Most of the Conflict Resolution Boards are based in the offices of the social services. A child welfare specialist or social services case-worker is generally the responsible individual, for whom the work of the Conflict Resolution Board generally makes up only a portion of total work responsibilities. All of the boards have several mediators working with them. There are no formal educational requirements connected with being a mediator, but many have some experience of working with children and young people, either through their professions or through volunteer work. The mediators generally receive a standard fee for each case for which they are responsible. The fee is small and generally covers no more than the actual costs involved for travel, telephone, etc. The organization of the Norwegian boards is similar to that of the Halt projects and the pre-prosecution schemes in England (Kruissink 1990; Davis el al. 1987). Two-thirds of the Halt projects are municipal; the remaining ones are organized as welfare institutions or as part of existing welfare institutions.

Most of the Conflict Resolution Boards work in conjunction with the local police or bailiff. In some cases, the police will identify a particular person who will liaise with the board, but there is no formal position to cover this. It is often up to the individual mediator him- or herself to determine how the contact will be made. This system seems to work well for some of the boards, but others find it difficult and feel it does not function adequately. There are complaints that the police show little interest or trust in the work of the Conflict Resolution Boards and that the police refer fewer cases than they could. The Norwegian experience in this respect mirrors that of the English schemes in that in general it seems to be easier to gain relatively unequivocal support from senior management within the police than from officers lower down in the hierarchy (Davis et al. 1987). My impression, based on interviews in one of the cities which has put the resolution boards into practice, is that most police officers support the scheme in principle; in practice, however, results fall short of intent.

The Norwegian Ministry of Social Affairs has set up a training centre to assist counties wishing to start a Conflict Resolution Board. However, this centre was not created until some time after the programme began, and for most of the time there has been only one employee working there.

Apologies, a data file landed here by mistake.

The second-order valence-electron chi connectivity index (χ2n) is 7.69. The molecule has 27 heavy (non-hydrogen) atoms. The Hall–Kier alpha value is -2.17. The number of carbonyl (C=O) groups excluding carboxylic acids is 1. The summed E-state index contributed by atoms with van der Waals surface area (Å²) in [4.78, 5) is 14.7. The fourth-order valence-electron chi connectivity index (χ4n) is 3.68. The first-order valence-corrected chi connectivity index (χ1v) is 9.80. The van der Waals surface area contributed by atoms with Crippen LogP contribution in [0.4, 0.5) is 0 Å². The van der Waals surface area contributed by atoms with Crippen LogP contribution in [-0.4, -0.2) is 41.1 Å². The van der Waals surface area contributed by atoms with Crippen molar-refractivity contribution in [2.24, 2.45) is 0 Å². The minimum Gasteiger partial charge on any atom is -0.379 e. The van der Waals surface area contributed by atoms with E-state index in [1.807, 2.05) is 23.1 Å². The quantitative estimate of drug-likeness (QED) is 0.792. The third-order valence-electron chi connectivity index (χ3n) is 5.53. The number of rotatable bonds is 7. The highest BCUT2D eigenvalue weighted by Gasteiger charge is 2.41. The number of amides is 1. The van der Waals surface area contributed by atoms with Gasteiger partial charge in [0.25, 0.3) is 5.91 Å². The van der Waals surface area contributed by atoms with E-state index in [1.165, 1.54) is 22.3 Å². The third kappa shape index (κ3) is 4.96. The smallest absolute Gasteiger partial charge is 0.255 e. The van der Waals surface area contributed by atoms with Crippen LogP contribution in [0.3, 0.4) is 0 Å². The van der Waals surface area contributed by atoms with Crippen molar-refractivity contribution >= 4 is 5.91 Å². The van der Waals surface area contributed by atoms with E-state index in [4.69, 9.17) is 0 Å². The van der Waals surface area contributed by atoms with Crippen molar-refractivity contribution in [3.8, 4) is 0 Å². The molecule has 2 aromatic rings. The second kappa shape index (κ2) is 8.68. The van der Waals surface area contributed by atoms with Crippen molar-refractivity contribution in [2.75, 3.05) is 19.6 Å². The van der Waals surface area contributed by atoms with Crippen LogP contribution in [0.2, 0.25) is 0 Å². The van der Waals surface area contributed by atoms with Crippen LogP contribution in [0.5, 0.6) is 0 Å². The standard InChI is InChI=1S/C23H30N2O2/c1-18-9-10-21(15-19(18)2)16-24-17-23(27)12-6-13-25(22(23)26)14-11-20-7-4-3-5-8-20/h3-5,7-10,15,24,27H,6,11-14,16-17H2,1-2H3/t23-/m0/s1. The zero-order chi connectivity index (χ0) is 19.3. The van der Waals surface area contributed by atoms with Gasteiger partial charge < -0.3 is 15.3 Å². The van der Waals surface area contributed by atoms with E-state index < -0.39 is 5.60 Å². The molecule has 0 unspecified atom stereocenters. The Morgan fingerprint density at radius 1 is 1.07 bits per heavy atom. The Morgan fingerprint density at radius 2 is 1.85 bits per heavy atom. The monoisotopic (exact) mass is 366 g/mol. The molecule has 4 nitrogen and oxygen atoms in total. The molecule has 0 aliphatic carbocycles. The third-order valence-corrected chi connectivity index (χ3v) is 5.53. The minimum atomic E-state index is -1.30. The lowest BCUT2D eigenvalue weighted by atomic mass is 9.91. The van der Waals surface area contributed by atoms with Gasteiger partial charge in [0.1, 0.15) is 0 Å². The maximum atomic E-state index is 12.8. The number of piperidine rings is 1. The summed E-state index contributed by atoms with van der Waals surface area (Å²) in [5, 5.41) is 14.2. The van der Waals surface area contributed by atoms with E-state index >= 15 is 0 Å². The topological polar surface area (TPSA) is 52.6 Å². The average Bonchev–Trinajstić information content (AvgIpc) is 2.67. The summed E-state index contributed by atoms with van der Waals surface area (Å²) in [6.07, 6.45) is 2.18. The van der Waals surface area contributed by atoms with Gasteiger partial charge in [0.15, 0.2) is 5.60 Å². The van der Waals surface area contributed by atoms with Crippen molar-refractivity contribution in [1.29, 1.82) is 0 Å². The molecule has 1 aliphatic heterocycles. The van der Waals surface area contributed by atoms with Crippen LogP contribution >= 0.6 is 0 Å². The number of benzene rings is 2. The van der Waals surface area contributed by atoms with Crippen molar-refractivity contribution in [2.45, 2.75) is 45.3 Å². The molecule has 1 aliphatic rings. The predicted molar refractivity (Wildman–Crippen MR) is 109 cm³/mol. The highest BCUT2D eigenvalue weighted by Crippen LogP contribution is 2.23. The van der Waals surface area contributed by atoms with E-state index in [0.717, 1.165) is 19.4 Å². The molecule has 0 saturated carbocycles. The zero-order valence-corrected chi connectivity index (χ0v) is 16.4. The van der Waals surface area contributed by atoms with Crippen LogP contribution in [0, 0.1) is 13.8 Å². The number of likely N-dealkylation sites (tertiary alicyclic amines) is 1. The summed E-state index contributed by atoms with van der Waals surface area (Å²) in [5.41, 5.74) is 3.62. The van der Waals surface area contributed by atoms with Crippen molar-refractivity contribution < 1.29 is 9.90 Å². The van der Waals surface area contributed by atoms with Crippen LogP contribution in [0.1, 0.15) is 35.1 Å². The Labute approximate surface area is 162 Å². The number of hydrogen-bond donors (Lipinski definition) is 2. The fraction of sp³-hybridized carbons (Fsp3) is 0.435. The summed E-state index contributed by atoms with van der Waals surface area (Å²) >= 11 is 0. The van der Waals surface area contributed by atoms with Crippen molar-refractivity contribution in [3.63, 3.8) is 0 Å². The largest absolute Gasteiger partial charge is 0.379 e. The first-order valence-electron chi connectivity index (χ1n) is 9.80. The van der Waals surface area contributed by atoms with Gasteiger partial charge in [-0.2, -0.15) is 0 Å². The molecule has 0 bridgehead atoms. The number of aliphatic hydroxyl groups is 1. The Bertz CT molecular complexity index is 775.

Number of conflict boards and number of cases

At the end of 1989, there were eighty-one Conflict Resolution Boards in Norway (seven more than in the previous year), covering a total of eighty-five counties. There is a great deal of variation in the population size of the counties which have started Conflict Resolution Boards, the largest having 135,000 inhabitants and the smallest 800. The number of actual cases varies, of course, from the largest to the smallest counties. Most of the counties in Norway (45 per cent) have fewer than 5,000 inhabitants. Relatively speaking, there are fewer Conflict Resolution Boards in the smaller counties than in the larger ones.

During 1989, the boards accepted 268 cases; in 1988, the number was 266. There have been wide variations in the numbers of cases dealt with by the various boards, with more than half of the boards (forty-five, or 56 per cent of the total) not dealing with any cases in 1989. During the previous year there were fewer boards taking on no cases (thirty-three, or 45 per cent). During both years there were a few boards (five) which clearly had a greater number of cases than the others. All of these boards had responsibility for relatively large cities or counties with large populations (between 80,000 and 150,000), and each had an identified employee functioning as conflict resolution leader. These five boards dealt with two-thirds of all the cases brought before the Conflict Resolution Boards during the year. These cases apart, the other Conflict Resolution Boards dealt with an average of 1.4 cases each in 1989, and 1.2 cases in 1988. The figures for 1990 are incomplete because a third of the respondents have not provided statistics. Of those who responded to the survey, only twenty-six of eighty-six Conflict Resolution Boards (30 per cent) had received referrals during the year. Figures are not yet available for 1991.